“As a result of MetLife’s unfair and wrongful practices, the company is now the subject of numerous investigations by state regulators,” the complaint states. “Additionally, MetLife’s stock price has declined after it was forced to take charges to increase its reserves in connection with the use of the DMF.”
     Defendants in the derivative class action include MetLife CEO and Chairman Steven A. Kandarian; former CEO and President C. Robert Henrickson; and directors Sylvia Mathews Burwell, Eduardo Castro-Wright, Cheryl W. Grise, R. Glenn Hubbard, John M. Keane, Alfred F. Kelly, James M. Kilts, Catherine R. Kinney, Hugh B. Price, David Satcher, Kenton J. Sicchitano, and Lulu C. Wang.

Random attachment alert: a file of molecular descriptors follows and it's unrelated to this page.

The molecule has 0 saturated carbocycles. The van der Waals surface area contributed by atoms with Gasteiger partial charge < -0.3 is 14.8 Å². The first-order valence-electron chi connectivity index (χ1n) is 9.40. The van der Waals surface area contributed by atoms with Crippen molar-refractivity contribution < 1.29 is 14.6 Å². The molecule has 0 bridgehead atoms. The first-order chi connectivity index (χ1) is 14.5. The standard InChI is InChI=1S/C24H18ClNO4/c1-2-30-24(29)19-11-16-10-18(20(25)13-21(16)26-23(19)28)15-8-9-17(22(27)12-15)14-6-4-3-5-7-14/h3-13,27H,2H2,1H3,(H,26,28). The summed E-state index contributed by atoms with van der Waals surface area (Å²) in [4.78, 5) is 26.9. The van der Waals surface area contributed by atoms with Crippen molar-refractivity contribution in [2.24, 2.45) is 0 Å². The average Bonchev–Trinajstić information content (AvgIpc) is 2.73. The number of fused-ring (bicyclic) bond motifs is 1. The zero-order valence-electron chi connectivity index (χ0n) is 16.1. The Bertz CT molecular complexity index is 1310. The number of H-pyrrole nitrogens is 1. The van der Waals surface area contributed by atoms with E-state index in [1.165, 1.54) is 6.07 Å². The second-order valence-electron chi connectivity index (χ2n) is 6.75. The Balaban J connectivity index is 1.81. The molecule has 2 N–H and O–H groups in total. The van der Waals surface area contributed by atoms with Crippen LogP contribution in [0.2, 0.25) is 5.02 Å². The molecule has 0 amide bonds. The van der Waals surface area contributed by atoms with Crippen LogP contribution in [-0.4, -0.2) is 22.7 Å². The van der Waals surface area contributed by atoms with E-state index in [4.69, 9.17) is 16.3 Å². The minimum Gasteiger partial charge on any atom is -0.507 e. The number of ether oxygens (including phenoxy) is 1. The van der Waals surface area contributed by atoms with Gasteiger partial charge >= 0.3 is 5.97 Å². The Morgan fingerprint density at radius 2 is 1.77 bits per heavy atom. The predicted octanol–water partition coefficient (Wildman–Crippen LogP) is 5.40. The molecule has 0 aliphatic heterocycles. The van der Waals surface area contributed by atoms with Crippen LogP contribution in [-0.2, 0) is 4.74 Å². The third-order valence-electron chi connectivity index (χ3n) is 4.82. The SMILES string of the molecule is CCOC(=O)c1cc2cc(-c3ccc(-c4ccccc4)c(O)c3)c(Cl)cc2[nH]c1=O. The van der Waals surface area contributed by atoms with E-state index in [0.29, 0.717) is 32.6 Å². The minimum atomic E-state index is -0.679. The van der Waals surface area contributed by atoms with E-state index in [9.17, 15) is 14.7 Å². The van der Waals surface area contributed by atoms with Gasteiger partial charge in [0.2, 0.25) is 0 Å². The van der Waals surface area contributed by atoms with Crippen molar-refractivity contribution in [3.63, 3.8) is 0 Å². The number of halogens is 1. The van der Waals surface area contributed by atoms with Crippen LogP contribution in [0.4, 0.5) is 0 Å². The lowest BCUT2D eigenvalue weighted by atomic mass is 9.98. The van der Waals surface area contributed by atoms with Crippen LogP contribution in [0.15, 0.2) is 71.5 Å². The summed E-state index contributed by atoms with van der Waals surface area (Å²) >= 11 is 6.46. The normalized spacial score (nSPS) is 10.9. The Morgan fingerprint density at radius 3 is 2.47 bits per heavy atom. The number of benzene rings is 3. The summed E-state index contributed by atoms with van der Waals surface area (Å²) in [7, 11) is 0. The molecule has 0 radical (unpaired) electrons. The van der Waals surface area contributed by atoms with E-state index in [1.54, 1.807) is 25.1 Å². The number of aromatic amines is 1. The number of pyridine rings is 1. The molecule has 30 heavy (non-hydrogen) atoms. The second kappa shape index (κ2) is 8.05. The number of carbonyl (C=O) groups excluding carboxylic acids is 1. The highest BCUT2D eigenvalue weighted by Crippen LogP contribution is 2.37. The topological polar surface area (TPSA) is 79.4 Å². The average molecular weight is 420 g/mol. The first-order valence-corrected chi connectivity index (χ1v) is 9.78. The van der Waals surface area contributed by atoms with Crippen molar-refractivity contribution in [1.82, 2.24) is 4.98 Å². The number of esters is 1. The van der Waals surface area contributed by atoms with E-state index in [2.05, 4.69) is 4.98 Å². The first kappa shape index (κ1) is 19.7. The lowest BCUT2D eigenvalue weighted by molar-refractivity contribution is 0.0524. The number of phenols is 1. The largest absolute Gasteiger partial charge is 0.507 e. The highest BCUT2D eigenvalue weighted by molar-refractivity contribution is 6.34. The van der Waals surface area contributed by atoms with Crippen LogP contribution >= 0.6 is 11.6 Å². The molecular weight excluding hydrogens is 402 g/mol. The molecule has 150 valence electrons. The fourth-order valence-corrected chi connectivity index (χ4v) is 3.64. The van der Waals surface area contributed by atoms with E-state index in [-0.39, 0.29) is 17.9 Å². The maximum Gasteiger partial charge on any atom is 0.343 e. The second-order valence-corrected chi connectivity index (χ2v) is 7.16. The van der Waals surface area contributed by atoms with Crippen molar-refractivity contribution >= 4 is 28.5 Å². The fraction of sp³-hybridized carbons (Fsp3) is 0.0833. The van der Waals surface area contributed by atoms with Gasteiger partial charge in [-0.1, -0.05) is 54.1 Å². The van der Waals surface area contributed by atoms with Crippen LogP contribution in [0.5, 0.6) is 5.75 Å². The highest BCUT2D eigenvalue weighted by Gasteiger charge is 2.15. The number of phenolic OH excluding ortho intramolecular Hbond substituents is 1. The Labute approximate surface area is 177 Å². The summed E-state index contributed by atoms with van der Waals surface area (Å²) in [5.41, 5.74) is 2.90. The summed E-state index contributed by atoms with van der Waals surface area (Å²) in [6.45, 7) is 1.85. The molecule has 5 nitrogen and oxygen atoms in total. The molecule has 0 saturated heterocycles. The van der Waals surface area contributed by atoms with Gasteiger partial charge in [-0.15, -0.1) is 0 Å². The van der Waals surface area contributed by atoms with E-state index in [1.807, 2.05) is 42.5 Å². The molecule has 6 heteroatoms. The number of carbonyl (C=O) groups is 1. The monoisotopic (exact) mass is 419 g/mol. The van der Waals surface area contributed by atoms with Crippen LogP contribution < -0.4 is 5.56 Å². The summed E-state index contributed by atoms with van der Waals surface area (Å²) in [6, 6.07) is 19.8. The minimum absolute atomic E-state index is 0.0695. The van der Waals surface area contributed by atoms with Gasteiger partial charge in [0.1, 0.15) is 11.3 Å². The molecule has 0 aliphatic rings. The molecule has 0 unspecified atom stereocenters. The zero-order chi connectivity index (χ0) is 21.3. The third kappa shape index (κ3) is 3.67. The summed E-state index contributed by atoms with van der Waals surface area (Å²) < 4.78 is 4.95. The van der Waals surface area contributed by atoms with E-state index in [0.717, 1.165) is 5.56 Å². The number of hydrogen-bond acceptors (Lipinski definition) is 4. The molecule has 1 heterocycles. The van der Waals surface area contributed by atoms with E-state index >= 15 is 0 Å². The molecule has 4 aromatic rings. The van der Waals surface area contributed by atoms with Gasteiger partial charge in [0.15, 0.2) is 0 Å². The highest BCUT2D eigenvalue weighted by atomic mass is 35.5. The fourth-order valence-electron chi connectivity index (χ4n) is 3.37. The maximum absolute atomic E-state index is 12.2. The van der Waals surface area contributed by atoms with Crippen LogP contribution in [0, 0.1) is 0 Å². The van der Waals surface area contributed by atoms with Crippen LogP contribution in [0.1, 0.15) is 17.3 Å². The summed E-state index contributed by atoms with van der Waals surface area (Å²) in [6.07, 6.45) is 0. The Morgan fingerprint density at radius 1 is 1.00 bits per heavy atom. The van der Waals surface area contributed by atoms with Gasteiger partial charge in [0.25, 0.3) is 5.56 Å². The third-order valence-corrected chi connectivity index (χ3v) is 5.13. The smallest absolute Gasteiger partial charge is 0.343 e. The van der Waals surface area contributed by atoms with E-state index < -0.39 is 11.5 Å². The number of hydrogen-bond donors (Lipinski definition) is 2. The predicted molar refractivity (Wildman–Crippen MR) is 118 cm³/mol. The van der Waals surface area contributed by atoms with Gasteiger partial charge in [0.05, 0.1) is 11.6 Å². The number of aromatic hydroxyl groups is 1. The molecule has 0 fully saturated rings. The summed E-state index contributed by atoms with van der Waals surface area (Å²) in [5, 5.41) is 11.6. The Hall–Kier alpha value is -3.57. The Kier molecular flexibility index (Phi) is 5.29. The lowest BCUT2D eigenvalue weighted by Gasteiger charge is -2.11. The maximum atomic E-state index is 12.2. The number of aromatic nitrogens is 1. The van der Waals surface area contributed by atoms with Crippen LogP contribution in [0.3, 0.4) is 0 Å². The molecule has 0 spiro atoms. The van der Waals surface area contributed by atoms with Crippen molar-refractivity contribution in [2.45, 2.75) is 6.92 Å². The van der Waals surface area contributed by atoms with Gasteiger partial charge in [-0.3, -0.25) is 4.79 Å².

Fishbaum claims the directors “knew, or were reckless in not knowing that the company was wrongfully and unfairly using the SSA’s DMF to determine whether its annuity policyholders had died so that MetLife could stop making payments, but ignored the SSA’s DMF to determine whether death benefit payments were due under life insurance policies. Accordingly, the individual defendants breached their fiduciary duties to the company and have subjected the company to hundreds of millions of dollars in charges, a substantial drop in the value of the company’s stock, adverse publicity, lawsuits, potential fines, investigation costs, and other occurrences harmful to the company.”
     On Feb. 2, 2010, MetLife reported “earnings of $822 million, up significantly from $277 million, largely due to strong business growth, [and] significant equity market improvements,” according to the complaint. (Brackets in complaint.)